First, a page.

The OnePlus 3T is, without a doubt, the gold standard to beat at under Rs 30,000. The OnePlus 3T which is simply a faster OnePlus 3with a bigger battery (and consequently a ‘much’ better battery life) and more megapixels on-board the front camera, starts at Rs 29,999 for the base 64 gig model and goes all the way up to Rs 34,999 for the top-end 128 gig model. It’s a fantastic phone; there are no two ways about it. But, here’s a quick question. What if you can buy the Nexus 6P 64 gig model, at around the same price, at Rs 30,998 to be precise? Well, buying a phone just got a whole lot interesting.
I am not saying the OnePlus 3T can kill the Nexus 6P. I am also not saying that the Nexus 6P can kill the OnePlus 3T, for that matter. There are necessarily no winners and no losers here, for both the phones are neck to neck, in almost every sense of the word. It’s just that the Nexus 6P is a more expensive phone. On a regular day, it costs Rs 42,998, which is an enormous Rs 12,000 more than the OnePlus 3T. Ideally, it should be better, right? And it is. The phone is, at this point of time, available at Rs 30,998 on Flipkart . Moreover, there’s a further discount of up to Rs 20,000 on exchange, should you be looking for one. All in all, it’s a fabulous bargain. Take a look.
Design is subjective, but the Huawei-made Nexus 6P is arguably the better looking of the two. The phone has an all-metal body and a strategically placed glass element that encompasses its rear camera module. The careful amalgamation of glass and metal gives the Nexus 6P a distinct look and feel. It is a design that both the youth and those looking for some sophistication would equally (love and) appreciate. It is very original. Additionally, the Nexus 6P comes with an oleophobic coating atop which makes it resistant to smudge and fingerprints, to an extent. The OnePlus 3T, even though it has an all-metal body that screams premium from every nook and corner, isn’t exactly the most original smartphones in the world. It looks like an HTC phone. It is also slippery; no strike that, a lot slippery in comparison. Lastly, it does not include any oleophobic coating as well.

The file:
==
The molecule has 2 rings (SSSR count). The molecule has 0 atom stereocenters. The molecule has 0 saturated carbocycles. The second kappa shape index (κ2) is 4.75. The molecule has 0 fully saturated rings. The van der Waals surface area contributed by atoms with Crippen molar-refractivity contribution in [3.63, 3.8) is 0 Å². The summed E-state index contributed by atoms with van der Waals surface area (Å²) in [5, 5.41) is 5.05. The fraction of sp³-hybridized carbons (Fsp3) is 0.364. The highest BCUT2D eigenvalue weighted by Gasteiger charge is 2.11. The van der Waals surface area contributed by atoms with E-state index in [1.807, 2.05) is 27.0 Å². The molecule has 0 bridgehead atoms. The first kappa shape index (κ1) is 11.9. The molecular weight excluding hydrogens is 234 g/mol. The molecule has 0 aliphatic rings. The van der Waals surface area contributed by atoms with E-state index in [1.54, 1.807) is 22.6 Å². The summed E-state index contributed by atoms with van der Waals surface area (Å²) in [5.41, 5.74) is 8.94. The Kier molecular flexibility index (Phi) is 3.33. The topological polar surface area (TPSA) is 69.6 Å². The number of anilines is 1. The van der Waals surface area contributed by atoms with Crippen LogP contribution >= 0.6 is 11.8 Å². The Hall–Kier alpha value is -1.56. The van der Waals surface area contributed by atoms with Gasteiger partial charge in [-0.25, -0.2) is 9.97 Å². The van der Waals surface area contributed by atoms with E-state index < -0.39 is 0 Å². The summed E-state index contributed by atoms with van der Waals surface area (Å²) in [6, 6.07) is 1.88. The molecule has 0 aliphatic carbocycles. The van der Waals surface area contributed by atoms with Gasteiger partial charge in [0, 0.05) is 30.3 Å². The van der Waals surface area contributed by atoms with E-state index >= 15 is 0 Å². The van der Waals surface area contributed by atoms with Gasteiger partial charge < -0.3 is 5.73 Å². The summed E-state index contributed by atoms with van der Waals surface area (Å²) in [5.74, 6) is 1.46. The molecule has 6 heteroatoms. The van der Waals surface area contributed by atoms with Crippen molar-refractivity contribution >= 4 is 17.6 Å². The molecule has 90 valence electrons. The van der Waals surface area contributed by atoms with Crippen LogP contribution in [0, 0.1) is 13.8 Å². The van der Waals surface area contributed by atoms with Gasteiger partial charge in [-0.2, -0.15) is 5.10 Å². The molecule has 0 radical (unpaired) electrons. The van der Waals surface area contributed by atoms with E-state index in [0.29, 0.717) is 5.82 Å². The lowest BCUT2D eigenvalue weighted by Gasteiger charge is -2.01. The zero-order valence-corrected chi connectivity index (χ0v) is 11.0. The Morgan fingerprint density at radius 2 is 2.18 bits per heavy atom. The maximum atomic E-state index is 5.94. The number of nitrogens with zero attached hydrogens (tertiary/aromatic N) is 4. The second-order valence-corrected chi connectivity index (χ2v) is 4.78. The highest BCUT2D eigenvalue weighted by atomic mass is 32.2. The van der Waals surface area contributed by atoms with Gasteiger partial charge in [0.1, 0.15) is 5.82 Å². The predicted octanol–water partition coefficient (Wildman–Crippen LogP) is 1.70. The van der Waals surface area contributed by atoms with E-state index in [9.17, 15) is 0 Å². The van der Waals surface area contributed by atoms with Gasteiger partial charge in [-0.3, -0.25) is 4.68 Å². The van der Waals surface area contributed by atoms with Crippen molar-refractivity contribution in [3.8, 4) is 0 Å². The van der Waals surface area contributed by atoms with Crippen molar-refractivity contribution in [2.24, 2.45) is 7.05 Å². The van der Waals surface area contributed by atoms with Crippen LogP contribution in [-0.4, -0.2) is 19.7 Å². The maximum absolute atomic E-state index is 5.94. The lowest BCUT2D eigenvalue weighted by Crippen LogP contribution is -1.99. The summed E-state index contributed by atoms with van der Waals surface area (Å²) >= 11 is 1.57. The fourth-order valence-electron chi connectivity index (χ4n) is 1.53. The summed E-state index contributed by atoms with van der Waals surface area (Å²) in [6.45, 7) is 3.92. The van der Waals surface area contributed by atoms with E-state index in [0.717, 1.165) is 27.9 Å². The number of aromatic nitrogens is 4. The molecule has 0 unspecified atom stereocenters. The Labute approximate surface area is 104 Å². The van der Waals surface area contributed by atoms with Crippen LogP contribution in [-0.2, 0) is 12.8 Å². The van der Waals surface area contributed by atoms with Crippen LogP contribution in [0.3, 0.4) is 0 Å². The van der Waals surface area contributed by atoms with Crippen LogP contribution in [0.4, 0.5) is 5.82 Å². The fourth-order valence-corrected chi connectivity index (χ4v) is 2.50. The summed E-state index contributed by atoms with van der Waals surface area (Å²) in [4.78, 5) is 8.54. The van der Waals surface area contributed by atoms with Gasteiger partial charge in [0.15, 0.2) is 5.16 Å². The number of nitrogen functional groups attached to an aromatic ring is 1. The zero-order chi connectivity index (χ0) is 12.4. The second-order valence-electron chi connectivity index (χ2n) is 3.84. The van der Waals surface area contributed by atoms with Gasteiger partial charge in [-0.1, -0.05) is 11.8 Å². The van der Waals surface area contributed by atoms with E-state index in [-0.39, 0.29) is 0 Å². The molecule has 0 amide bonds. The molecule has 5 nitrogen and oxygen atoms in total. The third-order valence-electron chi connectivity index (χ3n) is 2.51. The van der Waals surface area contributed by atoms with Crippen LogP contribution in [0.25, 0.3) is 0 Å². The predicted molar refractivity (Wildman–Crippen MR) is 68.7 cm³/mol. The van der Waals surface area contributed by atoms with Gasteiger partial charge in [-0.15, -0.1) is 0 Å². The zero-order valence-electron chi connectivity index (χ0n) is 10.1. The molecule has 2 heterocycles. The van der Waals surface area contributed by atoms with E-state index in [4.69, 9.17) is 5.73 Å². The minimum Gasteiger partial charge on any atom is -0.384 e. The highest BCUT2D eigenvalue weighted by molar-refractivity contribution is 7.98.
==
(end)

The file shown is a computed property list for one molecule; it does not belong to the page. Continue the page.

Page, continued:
The Nexus 6P has an upper hand in display specifics and the resultant display output over the OnePlus 3T. The OnePlus 3T, to cut costs, decided to go with a standard 5.5-inch fullHD AMOLED panel with a 1920×1080 pixels resolution. The Nexus 6P, on the other hand, has a larger 5.7-inch screen and quad-HD AMOLED one (2560×1440 Pixels) at that. The difference in screen resolution may not seem much on paper (and usage) for most users, but the difference will most certainly be visible if they are into virtual reality. The Nexus 6P, because it has more pixels, is better catered for VR and Google’s Daydream project than the OnePlus 3T. Although, hardware constraints of the Nexus 6P may not give you the best Daydream experience in the longer run, at least, you know the phone can (will) support it.